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CRAPO, LINCOLN INTRODUCE COLLABORATIVE ESA BILL
CRESA measure involves more people, incentives to boost recovery efforts
FOR IMMEDIATE RELEASE
DECEMBER 15, 2005
Washington, DC – Enlisting more people in conservation efforts by offering incentives to private landowners is a key component of an ESA improvement bill introduced today by Idaho Senator Mike Crapo and Arkansas Senator Blanche Lincoln. Crapo (R-Idaho) and Lincoln (D-Arkansas) have co-chaired a bipartisan working group on ESA issues which produced the legislation introduced today.
S. 2110, the Collaboration for the Recovery of the Endangered Species Act (CRESA), focuses on additional participation by landowners and states to recover species. It also, for the first time, introduces incentives such as tax breaks and conservation banking provisions. Conservation banking is a concept that encourages voluntary conservation efforts and partnerships and has been used successfully in several states. The bill allows the federal government to prioritize its resources to get funding to the species most in need, while incorporating local input on recovery plans and species recovery teams.
“We must decrease the conflict inherent in present efforts to speed recovery,” Crapo said. “Collaboration and incentives offered to property owners will be a faster route to recovery of species than litigation in the courts. CRESA allows for innovation, flexibility, and the collaborative involvement of many parties, which have proven to be more effective in recovering species.”
“This is a constructive, bipartisan effort to update a 30-year-old law which has increasingly slowed the recovery of endangered species,” Lincoln said. “By encouraging greater involvement between land owners and environmentalists, it is my hope that we can minimize litigation and enhance recovery.”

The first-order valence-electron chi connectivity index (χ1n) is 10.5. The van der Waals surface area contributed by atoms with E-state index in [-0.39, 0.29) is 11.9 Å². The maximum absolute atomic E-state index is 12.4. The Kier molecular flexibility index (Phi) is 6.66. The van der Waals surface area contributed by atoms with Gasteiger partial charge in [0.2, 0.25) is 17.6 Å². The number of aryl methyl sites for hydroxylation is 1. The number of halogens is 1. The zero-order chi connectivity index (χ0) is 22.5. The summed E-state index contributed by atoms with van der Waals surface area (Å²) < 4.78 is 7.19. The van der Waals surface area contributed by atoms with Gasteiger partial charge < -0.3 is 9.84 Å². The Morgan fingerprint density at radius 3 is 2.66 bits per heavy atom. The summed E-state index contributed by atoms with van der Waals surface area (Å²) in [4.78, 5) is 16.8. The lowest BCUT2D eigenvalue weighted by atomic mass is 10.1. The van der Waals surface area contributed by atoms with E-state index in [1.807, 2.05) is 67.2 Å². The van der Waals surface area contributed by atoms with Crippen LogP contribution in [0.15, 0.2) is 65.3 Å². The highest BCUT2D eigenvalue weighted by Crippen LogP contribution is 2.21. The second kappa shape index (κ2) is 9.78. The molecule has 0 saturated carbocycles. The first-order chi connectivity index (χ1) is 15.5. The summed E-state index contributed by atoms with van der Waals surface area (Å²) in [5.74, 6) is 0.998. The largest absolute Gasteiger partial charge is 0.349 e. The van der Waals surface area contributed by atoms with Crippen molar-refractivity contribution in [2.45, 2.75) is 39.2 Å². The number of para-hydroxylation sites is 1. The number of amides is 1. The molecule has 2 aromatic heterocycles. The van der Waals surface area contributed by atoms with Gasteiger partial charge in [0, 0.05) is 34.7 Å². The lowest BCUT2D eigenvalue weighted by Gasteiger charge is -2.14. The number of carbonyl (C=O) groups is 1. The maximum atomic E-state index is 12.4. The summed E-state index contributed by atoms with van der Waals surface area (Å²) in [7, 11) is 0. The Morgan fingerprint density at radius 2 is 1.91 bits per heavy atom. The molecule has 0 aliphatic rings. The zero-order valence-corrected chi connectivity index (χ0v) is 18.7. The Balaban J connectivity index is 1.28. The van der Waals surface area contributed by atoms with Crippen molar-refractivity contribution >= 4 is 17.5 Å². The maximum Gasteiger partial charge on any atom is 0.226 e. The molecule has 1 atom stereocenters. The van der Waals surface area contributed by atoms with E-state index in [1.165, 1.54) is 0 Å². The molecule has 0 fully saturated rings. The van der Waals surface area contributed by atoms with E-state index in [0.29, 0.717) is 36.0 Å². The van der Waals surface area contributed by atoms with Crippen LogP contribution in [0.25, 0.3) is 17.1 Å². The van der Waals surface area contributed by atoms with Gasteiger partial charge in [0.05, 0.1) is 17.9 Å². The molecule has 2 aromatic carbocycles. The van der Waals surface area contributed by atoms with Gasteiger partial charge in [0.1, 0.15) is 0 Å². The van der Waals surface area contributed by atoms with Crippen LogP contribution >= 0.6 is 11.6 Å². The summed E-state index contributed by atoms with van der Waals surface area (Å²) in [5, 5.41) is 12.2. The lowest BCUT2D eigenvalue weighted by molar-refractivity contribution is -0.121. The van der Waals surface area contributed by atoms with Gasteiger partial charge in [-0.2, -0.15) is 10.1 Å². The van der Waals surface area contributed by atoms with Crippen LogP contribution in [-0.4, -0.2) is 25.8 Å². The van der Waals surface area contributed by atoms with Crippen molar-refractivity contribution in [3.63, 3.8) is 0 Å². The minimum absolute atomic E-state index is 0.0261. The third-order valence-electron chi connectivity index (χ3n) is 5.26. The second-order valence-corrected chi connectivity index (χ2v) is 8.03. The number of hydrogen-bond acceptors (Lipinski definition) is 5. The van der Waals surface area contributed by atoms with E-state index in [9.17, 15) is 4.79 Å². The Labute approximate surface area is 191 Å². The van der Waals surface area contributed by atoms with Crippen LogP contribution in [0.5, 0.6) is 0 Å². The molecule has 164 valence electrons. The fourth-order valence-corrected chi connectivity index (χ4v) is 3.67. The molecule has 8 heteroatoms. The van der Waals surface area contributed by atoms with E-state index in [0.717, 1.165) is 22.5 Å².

Crapo and Lincoln say CRESA has groundbreaking incentive provisions. The proposed tax incentives will reward landowners who help recover species. The conservation banking provision is an innovative market program that allows landowners to profit from conservation efforts through use of conservation credits. Additionally, there are regulatory incentives for landowners who voluntarily contribute to recovery with simpler procedures and through Farm Bill programs. This bill makes it easier for landowners to do recovery work for species.
The tax provisions mean CRESA may receive a hearing next year before the Senate Finance Committee. Crapo and Lincoln are both members of the Finance Committee.
“We’ve seen amazing things happen in Idaho, in Arkansas, and in California to name just a few. We’ve seen landowners, conservationists, local, state and federal agencies come together, figure out a workable plan and set about to do the business of recovering species. These plans are tried and true—they work and they need to have the strength of the law behind them,” Crapo concluded
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